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HAL leans on domestic monopoly

Sourjya Bhowmick/ 02 Oct 12 | 12:16 AM

India has been spending approximately Rs 10,000 crore to Rs 11,000 crore every year to import arms. But, with debates on India’s defence preparedness hotting up and a greater stress on domestic manufacturing, IndiaSpend’s Sourjya Bhowmick looked at the competitive scenario for Indian defence companies to see how the manufacturing equations could evolve in the coming years.

The first stop was Hindustan Aeronautics Limited (HAL), among India’s seven defence public sector unit (PSU) enterprises. Defence was formally opened up to India’s private sector in May 2011 with foreign direct investment allowed up to 26 per cent.

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HAL backgrounder
HAL is the largest defence PSU under the Department of Defence Production, Ministry of Defence. It was started on October 1, 1964, and currently has over 19 production units and 10 design and research centres, across eight locations in India. Till now, HAL claims to have manufactured 3,658 helicopters/aircrafts and 4,178 engines, upgraded 272 aircraft and examined and repaired 9,643 aircraft, as well as 29,775 engines.

HAL’s revenue in 2010-2011 stood at Rs 13,116 crore and 90 per cent of its sales are to the Indian defence services. Interestingly, HAL also exports to the Vietnam Air Force, the Royal Thai Air Force, the Nepal Army, the Royal Air Force, Oman and Boeing, USA, among others. Up to November 2011, HAL’s exports stood at Rs 267 crore for 2010-2011. Its profit was Rs 2,840 crore.

HAL’s finances
HAL, though a defence PSU, does not get any funding from the government or any ministry. Rather, it is fully self-reliant.

It is evident that domestic sales of HAL are steadily increasing but exports are erratic. On the other hand, sales and profits have been rising steadily. As has been manpower cost, which, like many government organisations, has more than doubled in the last five years. HAL also has a very large workforce, currently at 33,681.

HAL produces 15 types of aircraft from in house R&D and 14 types under licence from others like the Sukhoi 30 MKI. A few of the things that HAL is currently producing are: the Sukhoi 30 MKI, a multi-role fighter plane; the Hawk Advanced Jet Trainer, the Light Combat Aircraft, the Intermediate Jet Trainer, the Dornier 228 – Light Transport Aircraft, Dhruv, Chetak, Cheetah and Cheetal (all helicopters).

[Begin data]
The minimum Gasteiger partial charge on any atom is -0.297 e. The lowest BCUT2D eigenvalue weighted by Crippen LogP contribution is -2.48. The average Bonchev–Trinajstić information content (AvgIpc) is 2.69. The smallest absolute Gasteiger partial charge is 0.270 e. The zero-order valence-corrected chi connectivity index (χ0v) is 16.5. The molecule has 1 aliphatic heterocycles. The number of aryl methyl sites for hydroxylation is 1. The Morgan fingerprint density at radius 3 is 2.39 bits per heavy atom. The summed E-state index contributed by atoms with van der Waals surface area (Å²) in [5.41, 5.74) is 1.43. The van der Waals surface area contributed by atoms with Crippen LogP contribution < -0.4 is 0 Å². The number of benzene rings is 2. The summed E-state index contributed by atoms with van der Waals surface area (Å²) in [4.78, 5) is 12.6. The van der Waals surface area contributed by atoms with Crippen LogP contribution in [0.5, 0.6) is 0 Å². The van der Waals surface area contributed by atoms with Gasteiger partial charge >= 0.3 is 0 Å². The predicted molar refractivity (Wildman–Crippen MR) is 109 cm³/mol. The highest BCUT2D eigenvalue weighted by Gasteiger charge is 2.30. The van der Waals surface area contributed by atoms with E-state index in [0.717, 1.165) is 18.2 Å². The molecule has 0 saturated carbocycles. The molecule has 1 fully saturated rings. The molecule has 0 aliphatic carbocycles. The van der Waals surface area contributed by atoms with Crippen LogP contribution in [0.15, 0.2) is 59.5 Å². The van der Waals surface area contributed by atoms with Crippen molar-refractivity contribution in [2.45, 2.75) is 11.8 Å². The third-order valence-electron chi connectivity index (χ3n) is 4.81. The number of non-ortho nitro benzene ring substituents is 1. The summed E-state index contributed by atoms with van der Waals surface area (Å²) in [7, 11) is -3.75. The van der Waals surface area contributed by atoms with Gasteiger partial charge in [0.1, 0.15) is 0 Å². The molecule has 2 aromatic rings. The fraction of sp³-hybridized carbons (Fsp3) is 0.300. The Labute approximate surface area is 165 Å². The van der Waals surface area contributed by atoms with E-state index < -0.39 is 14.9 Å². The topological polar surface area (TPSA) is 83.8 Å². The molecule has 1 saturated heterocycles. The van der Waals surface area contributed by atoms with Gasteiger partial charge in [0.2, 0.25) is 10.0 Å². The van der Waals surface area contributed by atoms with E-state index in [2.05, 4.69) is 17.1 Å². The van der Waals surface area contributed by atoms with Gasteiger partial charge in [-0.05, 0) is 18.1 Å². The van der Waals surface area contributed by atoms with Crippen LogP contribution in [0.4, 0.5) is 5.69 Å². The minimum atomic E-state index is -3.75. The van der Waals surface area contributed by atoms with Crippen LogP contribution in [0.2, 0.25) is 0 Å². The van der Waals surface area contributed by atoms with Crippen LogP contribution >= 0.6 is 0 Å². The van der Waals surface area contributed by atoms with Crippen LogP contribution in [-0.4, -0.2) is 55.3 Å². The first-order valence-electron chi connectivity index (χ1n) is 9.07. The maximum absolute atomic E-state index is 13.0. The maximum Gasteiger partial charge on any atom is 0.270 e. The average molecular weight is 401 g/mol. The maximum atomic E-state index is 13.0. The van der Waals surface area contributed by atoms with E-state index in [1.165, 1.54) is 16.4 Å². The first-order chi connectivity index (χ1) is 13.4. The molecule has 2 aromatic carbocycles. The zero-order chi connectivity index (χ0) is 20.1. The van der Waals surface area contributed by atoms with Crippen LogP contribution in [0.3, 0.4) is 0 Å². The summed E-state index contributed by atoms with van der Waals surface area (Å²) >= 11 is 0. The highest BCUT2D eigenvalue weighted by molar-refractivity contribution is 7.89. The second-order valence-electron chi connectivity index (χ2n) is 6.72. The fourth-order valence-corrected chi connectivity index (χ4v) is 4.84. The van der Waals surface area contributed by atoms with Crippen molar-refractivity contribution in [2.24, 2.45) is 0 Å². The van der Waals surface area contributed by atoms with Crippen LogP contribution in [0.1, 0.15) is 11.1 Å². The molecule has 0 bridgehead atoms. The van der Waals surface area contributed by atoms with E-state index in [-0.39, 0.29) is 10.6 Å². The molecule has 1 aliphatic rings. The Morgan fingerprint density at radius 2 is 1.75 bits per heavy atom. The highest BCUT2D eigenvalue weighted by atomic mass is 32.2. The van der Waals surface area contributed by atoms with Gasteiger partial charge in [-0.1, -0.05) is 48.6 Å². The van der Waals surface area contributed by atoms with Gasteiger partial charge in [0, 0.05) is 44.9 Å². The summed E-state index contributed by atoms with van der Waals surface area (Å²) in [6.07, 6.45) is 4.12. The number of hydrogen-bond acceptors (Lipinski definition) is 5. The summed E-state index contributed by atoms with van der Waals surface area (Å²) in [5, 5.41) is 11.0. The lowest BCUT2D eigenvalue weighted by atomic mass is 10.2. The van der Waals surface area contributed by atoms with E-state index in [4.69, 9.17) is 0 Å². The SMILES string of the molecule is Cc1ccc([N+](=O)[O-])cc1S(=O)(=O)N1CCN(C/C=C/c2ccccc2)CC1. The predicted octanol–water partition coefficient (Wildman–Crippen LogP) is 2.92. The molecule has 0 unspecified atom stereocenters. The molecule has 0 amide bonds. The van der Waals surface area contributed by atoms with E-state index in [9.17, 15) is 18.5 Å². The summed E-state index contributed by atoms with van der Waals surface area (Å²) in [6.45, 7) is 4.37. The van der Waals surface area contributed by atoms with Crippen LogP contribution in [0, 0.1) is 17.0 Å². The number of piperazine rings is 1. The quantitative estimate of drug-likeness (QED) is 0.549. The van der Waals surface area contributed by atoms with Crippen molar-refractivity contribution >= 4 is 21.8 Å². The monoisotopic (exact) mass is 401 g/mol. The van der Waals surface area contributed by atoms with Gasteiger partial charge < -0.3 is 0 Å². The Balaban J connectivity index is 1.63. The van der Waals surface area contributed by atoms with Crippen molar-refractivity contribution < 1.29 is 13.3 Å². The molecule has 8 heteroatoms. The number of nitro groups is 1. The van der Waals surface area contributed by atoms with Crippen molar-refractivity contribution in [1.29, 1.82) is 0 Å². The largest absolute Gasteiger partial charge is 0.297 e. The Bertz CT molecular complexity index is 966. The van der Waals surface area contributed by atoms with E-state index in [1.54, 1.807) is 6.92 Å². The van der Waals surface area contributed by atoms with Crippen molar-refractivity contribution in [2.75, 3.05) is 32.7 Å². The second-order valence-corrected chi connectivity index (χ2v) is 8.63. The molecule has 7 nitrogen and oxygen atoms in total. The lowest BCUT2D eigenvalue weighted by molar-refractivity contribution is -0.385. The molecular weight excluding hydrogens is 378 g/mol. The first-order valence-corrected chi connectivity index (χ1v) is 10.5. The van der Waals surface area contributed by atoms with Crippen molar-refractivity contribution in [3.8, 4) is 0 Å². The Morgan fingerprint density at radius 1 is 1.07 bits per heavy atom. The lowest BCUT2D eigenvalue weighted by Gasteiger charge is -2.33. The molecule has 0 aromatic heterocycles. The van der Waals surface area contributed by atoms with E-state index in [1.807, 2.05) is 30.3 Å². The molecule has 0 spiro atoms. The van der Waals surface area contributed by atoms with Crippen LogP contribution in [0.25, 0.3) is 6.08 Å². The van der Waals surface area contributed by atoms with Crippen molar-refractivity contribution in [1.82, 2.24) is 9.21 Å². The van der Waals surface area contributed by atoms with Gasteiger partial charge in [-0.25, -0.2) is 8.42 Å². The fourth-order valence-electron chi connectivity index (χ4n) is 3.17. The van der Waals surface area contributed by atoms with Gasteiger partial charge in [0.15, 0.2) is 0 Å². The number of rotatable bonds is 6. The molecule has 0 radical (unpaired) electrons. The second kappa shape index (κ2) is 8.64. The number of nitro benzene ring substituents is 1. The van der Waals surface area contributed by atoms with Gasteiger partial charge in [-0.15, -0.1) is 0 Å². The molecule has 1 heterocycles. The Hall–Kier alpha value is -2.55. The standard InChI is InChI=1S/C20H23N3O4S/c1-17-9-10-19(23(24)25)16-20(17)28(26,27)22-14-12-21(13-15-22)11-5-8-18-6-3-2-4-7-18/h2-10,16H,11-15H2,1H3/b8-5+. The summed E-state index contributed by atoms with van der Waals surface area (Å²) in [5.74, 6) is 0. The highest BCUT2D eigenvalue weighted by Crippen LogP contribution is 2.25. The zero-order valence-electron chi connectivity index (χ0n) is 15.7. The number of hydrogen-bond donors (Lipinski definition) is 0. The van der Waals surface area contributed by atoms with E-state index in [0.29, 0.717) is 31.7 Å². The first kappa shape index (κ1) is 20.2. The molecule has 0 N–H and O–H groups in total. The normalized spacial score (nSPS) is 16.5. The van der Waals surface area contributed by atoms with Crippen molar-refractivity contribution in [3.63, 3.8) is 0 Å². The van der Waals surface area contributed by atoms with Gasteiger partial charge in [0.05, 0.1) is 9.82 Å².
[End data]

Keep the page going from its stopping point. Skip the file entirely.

FLYING HIGH, THANKS TO CAPTIVE CONSUMERS
Here’s a five-year balance sheet study (Rs cr)
Year  Sales- 
inland
Sales-
export 
Total 
sales
No of 
employees
Manpower 
cost
Profit 
after tax
R&D 
expenditure
2006-07  7,513 271 7,784 31,666 1,054 1,149 638
2007-08  8,284 341 8,625 34,323 1,803 1,632 662
2008-09  9,937 437 10,373 34,822 2,543 1,740 675
2009-10  11,252 205 11,457 33,990 1,954 1,967 832
2010-11  12,878 237 13,115 33,681 2,287 2,114 987
Source: HAL

Other projects that HAL has worked on are: the Light Combat Helicopter, which was indigenously developed made its first flight on March 29, 2010; the Light Combat Aircraft (Tejas), which obtained it’s clearance in January 2011; the Advanced Light Helicopter MK III, developed for the Army and the Air Force. It can operate at 6 km altitude and is installed with systems like electronic warfare sensors; the Intermediate Jet trainer, which successfully completed flight trials with AL-55i engine.

The licensing for the Su 30 MKI aircraft, which is manufactured under licence in four phases, is completed. Raw material procurement has commenced.

This is the only specific achievement we noticed in this year’s Annual Report. All other points mentioned are all seem to be repetitive of the previous year.

However, the HAL Annual Report on the other hand illustratively jots down its achievements during 2010-2011. It says that it has produced 78 aircraft and helicopters, with engines and accessories.

HAL’s success stories
A big achievement has been the DHRUV, a multi-role helicopter. It was incorporated in the defence services in 2002 and later exported to Nepal and Israel. However, it is not an indigenous product and produced with assistance from Messerschmitt-Bölkow-Blohm, a German aerospace company.

Sukhoi 30 MKI can be termed another success of HAL. Sukhoi, is a superior fighter aircraft and expensive. India first signed a deal with Russia in 2000 and the first lot of Sukhois was accepted into the Air Force in 2002. In 2004, the first indigenous Sukhoi was built. Currently, Indian Air Force has 137 Sukhoi 30 MKI.

HAL has also played an important role in India’s space programme. HAL has manufactured structures for Satellite Launch Vehicles like INSAT (Indian National Satellite), IRS (India Remote Satellite), PSLV (Polar Satellite Launch Vehicle) and GSLV (Geo-Synchronous Satellite Launch Vehicle).


 

Edited excerpts. Reprinted with permission from www.indiaspend.com  

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